World Bank Cuts Sub-Saharan Africa Growth To 2.7% In 2018

Governor of Central Bank

By Mazino Dickson – The World Bank has cut its forecast for growth of sub-Saharan Africa in 2018 to 2.7 per cent.

This is down from an earlier one of 3.1 per cent, partly due to less favourable external environment for the region.

In its October 2018 issue of Africa’s Pulse, the global institution noted that its 2018 projection represents a slight increase from 2.3 per cent in 2017.

“The slower pace of the recovery in sub-Saharan Africa (0.4 percentage points lower than the April forecast) is explained by the sluggish expansion in the region’s three largest economies, Nigeria, Angola, and South Africa,” said the World Bank.

World Bank Chief Economist for Africa, Albert Zeufack, said the region’s economic recovery was in progress but at a slower pace than expected.

Mr. Zeufact said policymakers must continue to focus on investments that foster human capital, reduce resource misallocation and boost productivity to accelerate and sustain an inclusive growth momentum.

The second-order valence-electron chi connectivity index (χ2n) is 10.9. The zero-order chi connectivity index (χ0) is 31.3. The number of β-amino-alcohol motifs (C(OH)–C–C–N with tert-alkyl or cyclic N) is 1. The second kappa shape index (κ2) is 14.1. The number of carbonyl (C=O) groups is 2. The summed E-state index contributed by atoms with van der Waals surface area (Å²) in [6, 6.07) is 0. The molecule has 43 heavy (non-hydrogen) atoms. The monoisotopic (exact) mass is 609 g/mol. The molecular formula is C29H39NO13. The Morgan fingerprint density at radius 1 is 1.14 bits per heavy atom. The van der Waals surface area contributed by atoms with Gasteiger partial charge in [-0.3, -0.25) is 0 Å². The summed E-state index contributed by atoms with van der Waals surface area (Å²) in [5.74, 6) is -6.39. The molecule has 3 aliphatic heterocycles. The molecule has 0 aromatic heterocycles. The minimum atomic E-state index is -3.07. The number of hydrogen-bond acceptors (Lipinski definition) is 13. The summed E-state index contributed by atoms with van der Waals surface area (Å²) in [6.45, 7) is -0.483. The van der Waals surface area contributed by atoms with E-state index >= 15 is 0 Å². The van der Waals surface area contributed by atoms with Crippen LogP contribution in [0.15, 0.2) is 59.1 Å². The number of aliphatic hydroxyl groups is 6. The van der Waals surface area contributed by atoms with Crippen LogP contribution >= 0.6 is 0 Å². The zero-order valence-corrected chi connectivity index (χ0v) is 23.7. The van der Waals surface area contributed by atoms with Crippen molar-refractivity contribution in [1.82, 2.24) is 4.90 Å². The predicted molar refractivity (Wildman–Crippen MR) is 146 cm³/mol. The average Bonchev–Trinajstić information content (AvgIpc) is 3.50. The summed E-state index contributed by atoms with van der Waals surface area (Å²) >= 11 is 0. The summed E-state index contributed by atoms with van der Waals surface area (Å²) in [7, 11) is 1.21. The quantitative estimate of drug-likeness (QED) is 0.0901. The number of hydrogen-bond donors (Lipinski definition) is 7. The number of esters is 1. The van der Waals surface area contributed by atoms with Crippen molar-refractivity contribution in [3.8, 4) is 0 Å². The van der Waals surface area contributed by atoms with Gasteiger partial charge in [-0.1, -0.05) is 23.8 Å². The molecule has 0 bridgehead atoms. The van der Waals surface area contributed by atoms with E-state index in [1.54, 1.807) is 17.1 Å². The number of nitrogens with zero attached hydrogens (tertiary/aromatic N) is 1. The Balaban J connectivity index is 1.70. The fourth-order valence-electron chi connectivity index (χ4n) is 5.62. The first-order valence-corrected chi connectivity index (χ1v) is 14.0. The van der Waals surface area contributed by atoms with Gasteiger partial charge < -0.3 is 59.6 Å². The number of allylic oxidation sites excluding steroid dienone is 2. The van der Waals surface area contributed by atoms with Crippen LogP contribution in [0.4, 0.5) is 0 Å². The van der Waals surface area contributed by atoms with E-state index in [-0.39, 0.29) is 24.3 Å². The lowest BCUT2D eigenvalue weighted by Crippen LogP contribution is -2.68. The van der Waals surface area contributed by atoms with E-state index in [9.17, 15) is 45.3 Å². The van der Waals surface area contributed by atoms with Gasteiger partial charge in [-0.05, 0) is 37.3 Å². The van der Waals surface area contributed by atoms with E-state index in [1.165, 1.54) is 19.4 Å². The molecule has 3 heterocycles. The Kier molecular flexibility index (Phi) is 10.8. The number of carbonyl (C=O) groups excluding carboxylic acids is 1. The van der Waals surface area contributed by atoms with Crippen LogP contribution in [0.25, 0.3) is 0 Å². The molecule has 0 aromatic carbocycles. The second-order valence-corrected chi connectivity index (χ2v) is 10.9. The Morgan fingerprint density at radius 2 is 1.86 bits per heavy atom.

“Policymakers in the region must equip themselves to manage new risks arising from changes in the composition of capital flows and debt,” he said.

According to the report, global trade and industrial activity lost momentum, as metals and agricultural prices fell due to concerns about trade tariffs and weakening demand prospects.

The World Bank said lower oil production in Angola and Nigeria offset higher oil prices, and in South Africa, weak household consumption growth was compounded by a contraction in agriculture.

The lender said growth in the region — excluding Angola, Nigeria and South Africa — was steady, noting that several oil exporters in central Africa were helped by higher oil prices and an increase in oil production.

It noted that economic activity remained solid in fast-growing non-resource-rich countries, such as Cote d’Ivoire, Kenya, and Rwanda.

These were supported by agricultural production and services on the production side, and household consumption and public investment on the demand side.

The lender warned that public debt remained high and continues to rise in some countries.

The lender noted that vulnerability to weaker currencies and rising interest rates associated with the changing composition of debt may put the region’s public debt sustainability further at risk.


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